The debate over what to do about the nation’s debt ceiling only gets sillier by the day. Demands and counter-demands are producing little progress, which leaves the debate at an impasse. So what to do? Of paramount importance is to restore people’s faith in their leaders and themselves. One key step: The president should immediately call an open, televised roundtable discussion with congressional leaders as he did on health care. What the country urgently needs is for someone to flip a “circuit breaker” to stop all the noise surrounding the debt crisis debate and provide Americans with a greater sense of coherence and meaning about what is happening, and then to help create some semblance of possibility about how to move ahead. Leaders must demonstrate that it is possible to engage with one another, and to engage the nation, and for us to make progress.
Truth be told, I’m usually against meetings like the health-care roundtable. Typically, they turn into staged events where participants simply repeat canned positions. But, as you may recall, the health care roundtable actually led to some substantive discussion about where progress could be made, and where differences remained. There was real give-and-take, which offered the nation a moment of sanity in a sea of uncontrolled craziness.
Of course, the news media’s instant coverage of the health care roundtable didn’t help at the time. It was framed much like a post-game sports show, where analysts and pundits picked winners and losers, replayed “highlights,” and revved up conflict.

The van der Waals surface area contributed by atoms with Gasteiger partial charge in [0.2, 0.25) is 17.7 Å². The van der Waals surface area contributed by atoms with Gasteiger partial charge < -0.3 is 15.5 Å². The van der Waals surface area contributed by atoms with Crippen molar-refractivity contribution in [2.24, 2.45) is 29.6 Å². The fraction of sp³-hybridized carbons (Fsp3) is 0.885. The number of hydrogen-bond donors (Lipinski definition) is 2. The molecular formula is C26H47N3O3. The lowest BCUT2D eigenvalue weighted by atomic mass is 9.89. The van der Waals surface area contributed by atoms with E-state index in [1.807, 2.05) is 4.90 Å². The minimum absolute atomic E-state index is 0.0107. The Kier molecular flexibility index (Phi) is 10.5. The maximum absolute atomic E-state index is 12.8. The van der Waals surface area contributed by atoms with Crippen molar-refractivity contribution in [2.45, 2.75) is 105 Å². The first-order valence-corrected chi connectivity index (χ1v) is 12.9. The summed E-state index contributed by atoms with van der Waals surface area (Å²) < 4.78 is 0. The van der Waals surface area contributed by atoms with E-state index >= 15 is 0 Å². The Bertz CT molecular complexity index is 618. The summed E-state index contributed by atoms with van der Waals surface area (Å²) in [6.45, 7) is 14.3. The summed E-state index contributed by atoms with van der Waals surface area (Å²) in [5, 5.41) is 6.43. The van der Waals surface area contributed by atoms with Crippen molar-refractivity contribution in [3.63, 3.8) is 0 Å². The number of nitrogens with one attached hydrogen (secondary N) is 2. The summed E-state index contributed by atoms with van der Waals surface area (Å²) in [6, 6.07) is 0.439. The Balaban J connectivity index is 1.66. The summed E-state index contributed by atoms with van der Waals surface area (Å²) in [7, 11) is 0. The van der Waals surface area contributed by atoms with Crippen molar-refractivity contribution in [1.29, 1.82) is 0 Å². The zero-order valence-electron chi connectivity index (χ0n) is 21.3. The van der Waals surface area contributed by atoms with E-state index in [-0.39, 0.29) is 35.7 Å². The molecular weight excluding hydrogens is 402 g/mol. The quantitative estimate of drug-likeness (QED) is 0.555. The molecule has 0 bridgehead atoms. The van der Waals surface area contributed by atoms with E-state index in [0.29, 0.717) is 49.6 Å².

But that’s no reason for inaction now; for we must not minimize the damage to people’s faith in politics and public life from the current debate. A poll in today’s Washington Post reports fewer than a third of Americans hold much confidence in congressional leaders’ handling of the debt crisis, and under one-half in the president. No matter how one looks at the numbers, they’re ugly. People’s sentiments only reinforce a deepening narrative in the nation that we do not have the collective ability to get things done.
A televised meeting would air out the discussion about the nature of the challenge and how we got here. It would explore arguments for different options for dealing with the situation. Make no mistake: in all likelihood this won’t lead to any grand agreement on how to handle the debt crisis. But it would require leaders to make clear arguments, and to be held accountable for their statements, demeanor and posture. And it would require them to take responsibility for this challenge, rather than continue their empty posturing, gamesmanship, and desire for someone else to make the hard decisions.
As in communities, when impasse occurs, there often is agreement that a problem exists, but a lack of common ground about what to do about it. The current debt crisis is no different. Thus, one of the most important things that can happen at such a point is to acknowledge and “name” the problem, and then determine steps forward that give people a genuine sense that things are moving in a sound direction. Then a debate about subsequent actions can ensue.
Striking just “any deal” to break the current gridlock is not enough, especially one filled with gimmicks, which will only deepen people’s cynicism. At the heart of the debt crisis debate is people’s very faith in our ability to engage productively and get things done. It’s late in the game to call the type of meeting I have in mind, but it’s not too late.
Mr. President, make the call.